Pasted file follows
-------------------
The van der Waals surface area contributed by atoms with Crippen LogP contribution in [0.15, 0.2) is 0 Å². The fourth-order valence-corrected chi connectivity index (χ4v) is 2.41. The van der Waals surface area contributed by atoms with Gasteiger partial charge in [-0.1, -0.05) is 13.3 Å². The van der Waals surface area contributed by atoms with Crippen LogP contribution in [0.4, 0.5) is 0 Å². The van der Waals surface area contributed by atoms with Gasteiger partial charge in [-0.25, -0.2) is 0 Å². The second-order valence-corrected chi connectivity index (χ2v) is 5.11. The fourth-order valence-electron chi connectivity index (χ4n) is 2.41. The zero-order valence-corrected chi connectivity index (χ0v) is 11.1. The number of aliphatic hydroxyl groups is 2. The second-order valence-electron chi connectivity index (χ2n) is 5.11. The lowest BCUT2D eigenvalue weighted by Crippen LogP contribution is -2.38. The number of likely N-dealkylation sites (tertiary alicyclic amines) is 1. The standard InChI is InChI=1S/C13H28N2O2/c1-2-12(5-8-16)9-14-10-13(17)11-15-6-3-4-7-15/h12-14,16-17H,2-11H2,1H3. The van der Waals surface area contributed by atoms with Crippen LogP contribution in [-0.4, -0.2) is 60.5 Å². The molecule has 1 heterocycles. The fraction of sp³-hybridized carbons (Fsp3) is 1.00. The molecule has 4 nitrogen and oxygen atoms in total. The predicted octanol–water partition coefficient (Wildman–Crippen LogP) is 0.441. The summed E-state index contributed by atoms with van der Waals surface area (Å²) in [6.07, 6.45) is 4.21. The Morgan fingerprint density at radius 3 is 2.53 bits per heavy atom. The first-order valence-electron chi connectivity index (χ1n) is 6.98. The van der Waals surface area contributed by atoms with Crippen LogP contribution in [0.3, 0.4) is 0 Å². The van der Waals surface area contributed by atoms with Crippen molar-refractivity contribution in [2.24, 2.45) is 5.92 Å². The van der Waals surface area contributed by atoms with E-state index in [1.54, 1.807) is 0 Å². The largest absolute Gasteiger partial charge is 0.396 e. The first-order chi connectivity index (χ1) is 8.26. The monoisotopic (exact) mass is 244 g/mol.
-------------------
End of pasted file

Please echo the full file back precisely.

The van der Waals surface area contributed by atoms with Crippen LogP contribution in [0.15, 0.2) is 0 Å². The fourth-order valence-corrected chi connectivity index (χ4v) is 2.41. The van der Waals surface area contributed by atoms with Gasteiger partial charge in [-0.1, -0.05) is 13.3 Å². The van der Waals surface area contributed by atoms with Crippen LogP contribution in [0.4, 0.5) is 0 Å². The van der Waals surface area contributed by atoms with Gasteiger partial charge in [-0.25, -0.2) is 0 Å². The second-order valence-corrected chi connectivity index (χ2v) is 5.11. The fourth-order valence-electron chi connectivity index (χ4n) is 2.41. The zero-order valence-corrected chi connectivity index (χ0v) is 11.1. The number of aliphatic hydroxyl groups is 2. The second-order valence-electron chi connectivity index (χ2n) is 5.11. The lowest BCUT2D eigenvalue weighted by Crippen LogP contribution is -2.38. The number of likely N-dealkylation sites (tertiary alicyclic amines) is 1. The standard InChI is InChI=1S/C13H28N2O2/c1-2-12(5-8-16)9-14-10-13(17)11-15-6-3-4-7-15/h12-14,16-17H,2-11H2,1H3. The van der Waals surface area contributed by atoms with Crippen LogP contribution in [-0.4, -0.2) is 60.5 Å². The molecule has 1 heterocycles. The fraction of sp³-hybridized carbons (Fsp3) is 1.00. The molecule has 4 nitrogen and oxygen atoms in total. The predicted octanol–water partition coefficient (Wildman–Crippen LogP) is 0.441. The summed E-state index contributed by atoms with van der Waals surface area (Å²) in [6.07, 6.45) is 4.21. The Morgan fingerprint density at radius 3 is 2.53 bits per heavy atom. The first-order valence-electron chi connectivity index (χ1n) is 6.98. The van der Waals surface area contributed by atoms with Crippen LogP contribution in [0.3, 0.4) is 0 Å². The van der Waals surface area contributed by atoms with Crippen molar-refractivity contribution in [2.24, 2.45) is 5.92 Å². The van der Waals surface area contributed by atoms with E-state index in [1.54, 1.807) is 0 Å². The largest absolute Gasteiger partial charge is 0.396 e. The first-order chi connectivity index (χ1) is 8.26. The monoisotopic (exact) mass is 244 g/mol.